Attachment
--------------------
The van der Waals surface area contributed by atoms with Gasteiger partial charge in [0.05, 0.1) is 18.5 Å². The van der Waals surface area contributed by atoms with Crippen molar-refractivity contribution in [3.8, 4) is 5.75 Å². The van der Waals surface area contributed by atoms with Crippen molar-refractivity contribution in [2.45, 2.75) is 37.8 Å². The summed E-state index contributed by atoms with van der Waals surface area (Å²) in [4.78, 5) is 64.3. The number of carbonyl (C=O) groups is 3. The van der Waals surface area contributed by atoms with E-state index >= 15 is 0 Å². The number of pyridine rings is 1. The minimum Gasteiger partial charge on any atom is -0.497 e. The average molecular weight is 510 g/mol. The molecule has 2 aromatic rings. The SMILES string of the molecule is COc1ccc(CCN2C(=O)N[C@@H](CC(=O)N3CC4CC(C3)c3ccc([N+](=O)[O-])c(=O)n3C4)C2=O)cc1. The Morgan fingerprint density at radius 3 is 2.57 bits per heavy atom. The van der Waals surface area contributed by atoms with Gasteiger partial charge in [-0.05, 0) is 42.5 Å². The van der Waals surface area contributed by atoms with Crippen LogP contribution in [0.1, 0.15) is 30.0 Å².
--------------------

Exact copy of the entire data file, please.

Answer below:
The van der Waals surface area contributed by atoms with Gasteiger partial charge in [0.05, 0.1) is 18.5 Å². The van der Waals surface area contributed by atoms with Crippen molar-refractivity contribution in [3.8, 4) is 5.75 Å². The van der Waals surface area contributed by atoms with Crippen molar-refractivity contribution in [2.45, 2.75) is 37.8 Å². The summed E-state index contributed by atoms with van der Waals surface area (Å²) in [4.78, 5) is 64.3. The number of carbonyl (C=O) groups is 3. The van der Waals surface area contributed by atoms with E-state index >= 15 is 0 Å². The number of pyridine rings is 1. The minimum Gasteiger partial charge on any atom is -0.497 e. The average molecular weight is 510 g/mol. The molecule has 2 aromatic rings. The SMILES string of the molecule is COc1ccc(CCN2C(=O)N[C@@H](CC(=O)N3CC4CC(C3)c3ccc([N+](=O)[O-])c(=O)n3C4)C2=O)cc1. The Morgan fingerprint density at radius 3 is 2.57 bits per heavy atom. The van der Waals surface area contributed by atoms with Gasteiger partial charge in [-0.05, 0) is 42.5 Å². The van der Waals surface area contributed by atoms with Crippen LogP contribution in [0.1, 0.15) is 30.0 Å².